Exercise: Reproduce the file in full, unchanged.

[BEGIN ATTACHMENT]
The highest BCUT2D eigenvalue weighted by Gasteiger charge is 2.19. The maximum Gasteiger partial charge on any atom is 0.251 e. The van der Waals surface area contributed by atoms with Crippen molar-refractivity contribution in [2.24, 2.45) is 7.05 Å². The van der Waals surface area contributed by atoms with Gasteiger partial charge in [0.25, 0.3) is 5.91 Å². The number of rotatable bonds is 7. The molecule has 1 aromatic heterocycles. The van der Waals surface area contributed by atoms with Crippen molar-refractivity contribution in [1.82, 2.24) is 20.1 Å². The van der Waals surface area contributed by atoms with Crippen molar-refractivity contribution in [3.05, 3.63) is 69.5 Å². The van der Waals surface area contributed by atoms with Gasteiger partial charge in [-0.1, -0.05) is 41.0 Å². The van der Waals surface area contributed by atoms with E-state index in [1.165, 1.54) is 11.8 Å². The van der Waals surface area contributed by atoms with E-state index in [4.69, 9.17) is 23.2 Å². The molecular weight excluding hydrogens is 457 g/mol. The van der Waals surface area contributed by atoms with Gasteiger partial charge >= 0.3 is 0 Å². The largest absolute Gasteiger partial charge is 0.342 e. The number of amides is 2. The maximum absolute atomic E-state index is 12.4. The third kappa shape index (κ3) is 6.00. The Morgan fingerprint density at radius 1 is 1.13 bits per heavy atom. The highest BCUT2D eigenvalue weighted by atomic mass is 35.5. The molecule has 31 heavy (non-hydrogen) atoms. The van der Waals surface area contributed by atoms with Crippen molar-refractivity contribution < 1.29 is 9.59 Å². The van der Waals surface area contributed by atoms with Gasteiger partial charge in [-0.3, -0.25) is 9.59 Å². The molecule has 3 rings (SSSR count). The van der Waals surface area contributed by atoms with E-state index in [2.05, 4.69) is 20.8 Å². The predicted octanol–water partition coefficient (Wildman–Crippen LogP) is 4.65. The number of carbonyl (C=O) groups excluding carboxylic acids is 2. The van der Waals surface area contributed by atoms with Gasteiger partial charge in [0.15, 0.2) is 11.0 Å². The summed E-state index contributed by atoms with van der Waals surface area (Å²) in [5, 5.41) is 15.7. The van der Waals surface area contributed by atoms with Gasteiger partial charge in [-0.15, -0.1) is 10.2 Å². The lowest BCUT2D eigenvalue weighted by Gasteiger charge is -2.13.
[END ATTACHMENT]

The highest BCUT2D eigenvalue weighted by Gasteiger charge is 2.19. The maximum Gasteiger partial charge on any atom is 0.251 e. The van der Waals surface area contributed by atoms with Crippen molar-refractivity contribution in [2.24, 2.45) is 7.05 Å². The van der Waals surface area contributed by atoms with Gasteiger partial charge in [0.25, 0.3) is 5.91 Å². The number of rotatable bonds is 7. The molecule has 1 aromatic heterocycles. The van der Waals surface area contributed by atoms with Crippen molar-refractivity contribution in [1.82, 2.24) is 20.1 Å². The van der Waals surface area contributed by atoms with Crippen molar-refractivity contribution in [3.05, 3.63) is 69.5 Å². The van der Waals surface area contributed by atoms with Gasteiger partial charge in [-0.1, -0.05) is 41.0 Å². The van der Waals surface area contributed by atoms with E-state index in [1.165, 1.54) is 11.8 Å². The van der Waals surface area contributed by atoms with E-state index in [4.69, 9.17) is 23.2 Å². The molecular weight excluding hydrogens is 457 g/mol. The van der Waals surface area contributed by atoms with Gasteiger partial charge >= 0.3 is 0 Å². The largest absolute Gasteiger partial charge is 0.342 e. The number of amides is 2. The maximum absolute atomic E-state index is 12.4. The third kappa shape index (κ3) is 6.00. The Morgan fingerprint density at radius 1 is 1.13 bits per heavy atom. The highest BCUT2D eigenvalue weighted by atomic mass is 35.5. The molecule has 31 heavy (non-hydrogen) atoms. The van der Waals surface area contributed by atoms with Crippen molar-refractivity contribution < 1.29 is 9.59 Å². The van der Waals surface area contributed by atoms with Gasteiger partial charge in [-0.3, -0.25) is 9.59 Å². The molecule has 3 rings (SSSR count). The van der Waals surface area contributed by atoms with E-state index in [2.05, 4.69) is 20.8 Å². The predicted octanol–water partition coefficient (Wildman–Crippen LogP) is 4.65. The number of carbonyl (C=O) groups excluding carboxylic acids is 2. The van der Waals surface area contributed by atoms with Gasteiger partial charge in [0.15, 0.2) is 11.0 Å². The summed E-state index contributed by atoms with van der Waals surface area (Å²) in [5, 5.41) is 15.7. The van der Waals surface area contributed by atoms with Gasteiger partial charge in [-0.15, -0.1) is 10.2 Å². The lowest BCUT2D eigenvalue weighted by Gasteiger charge is -2.13.